However, we have also recognised that we will fail as a country if it is only about connectivity. The focus must be on the quality of learning that is occurring.

While many of you are leaders in this and have a strong focus on pedagogy, there needs to be greater investment to ensure we’re future proofing our education system and preparing young New Zealanders for not just the 2020s, but also the 2030s and 2040s.

Investing in our teachers through professional learning and development (PLD) has already been a focus for the Government. We have already made digital fluency a national priority for PLD. But we need to do more to ensure teachers are confident to capitalise on technologies for teaching and learning across the curriculum and in delivering 21st Century digital technologies curriculum content.

Whether it’s New Zealand's work in movie-making or the work of Rocket Lab launching rockets into outer space, world-class technology is playing a major role.

An Australian report indicates that around 40 per cent of current jobs are considered at high risk of automation over the next 10 to 15 years. This trend could be expected to apply here in New Zealand too, so people across the economic and social spectrum - business people, scientists, engineers, farmers, health professionals and even artists - will all benefit from knowledge and skills relating to software development, digital media content and technology design.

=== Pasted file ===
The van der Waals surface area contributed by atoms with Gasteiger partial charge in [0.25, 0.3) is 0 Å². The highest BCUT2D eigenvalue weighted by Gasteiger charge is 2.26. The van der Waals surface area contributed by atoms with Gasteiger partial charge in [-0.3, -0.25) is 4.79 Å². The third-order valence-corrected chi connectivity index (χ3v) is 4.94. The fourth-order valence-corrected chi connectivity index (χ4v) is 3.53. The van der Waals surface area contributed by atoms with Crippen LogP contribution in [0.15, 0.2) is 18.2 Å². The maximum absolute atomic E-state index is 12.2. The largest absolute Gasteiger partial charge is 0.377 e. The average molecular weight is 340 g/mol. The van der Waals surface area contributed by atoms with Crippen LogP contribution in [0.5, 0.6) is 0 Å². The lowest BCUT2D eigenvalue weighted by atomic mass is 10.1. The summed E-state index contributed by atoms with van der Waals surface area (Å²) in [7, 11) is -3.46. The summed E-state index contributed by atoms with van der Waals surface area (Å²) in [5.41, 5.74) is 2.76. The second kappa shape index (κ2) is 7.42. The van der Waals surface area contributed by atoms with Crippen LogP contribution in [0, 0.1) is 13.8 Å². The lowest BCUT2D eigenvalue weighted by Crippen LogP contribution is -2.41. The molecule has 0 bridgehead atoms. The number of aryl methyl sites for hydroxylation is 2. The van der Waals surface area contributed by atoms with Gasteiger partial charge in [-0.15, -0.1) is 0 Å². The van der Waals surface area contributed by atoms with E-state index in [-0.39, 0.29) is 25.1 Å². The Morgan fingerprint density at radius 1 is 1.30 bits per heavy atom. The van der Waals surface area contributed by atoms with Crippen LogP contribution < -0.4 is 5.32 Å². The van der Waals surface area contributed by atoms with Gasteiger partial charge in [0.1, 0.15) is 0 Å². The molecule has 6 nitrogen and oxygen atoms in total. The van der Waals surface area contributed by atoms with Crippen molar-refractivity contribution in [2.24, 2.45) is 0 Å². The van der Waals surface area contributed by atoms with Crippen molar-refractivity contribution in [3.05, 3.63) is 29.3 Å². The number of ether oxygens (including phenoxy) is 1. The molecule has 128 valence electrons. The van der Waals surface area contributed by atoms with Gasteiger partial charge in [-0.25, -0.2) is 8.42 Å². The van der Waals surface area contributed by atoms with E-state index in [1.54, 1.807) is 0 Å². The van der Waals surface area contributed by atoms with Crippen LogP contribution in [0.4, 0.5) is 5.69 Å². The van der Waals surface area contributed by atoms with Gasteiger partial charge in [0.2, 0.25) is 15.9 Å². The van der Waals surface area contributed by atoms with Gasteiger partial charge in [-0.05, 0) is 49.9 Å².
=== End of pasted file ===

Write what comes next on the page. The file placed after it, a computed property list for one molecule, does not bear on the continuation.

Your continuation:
Our curriculum must keep pace with this fast-changing world. The package of initiatives I’ve announced today is about ensuring more young New Zealanders are digitally fluent for the future.

Using new technologies to reduce teacher workload
There may be some people who say that teaching digital fluency will add to teacher workload.

I want to acknowledge at the outset that apart from the longer-term educational benefits, I also see wider potential for digital technologies, alongside reduced bureaucracy, to reduce teacher and principal workload. This will be through good investments in our education ICT architecture.

We are working through a digital education strategy involving key education agencies. I have asked the Ministry of Education to work with the sector to look at ways we can use new technologies to better support our teachers and principals, to free them up for teaching and learning. We will be engaging with the sector on this in the coming months.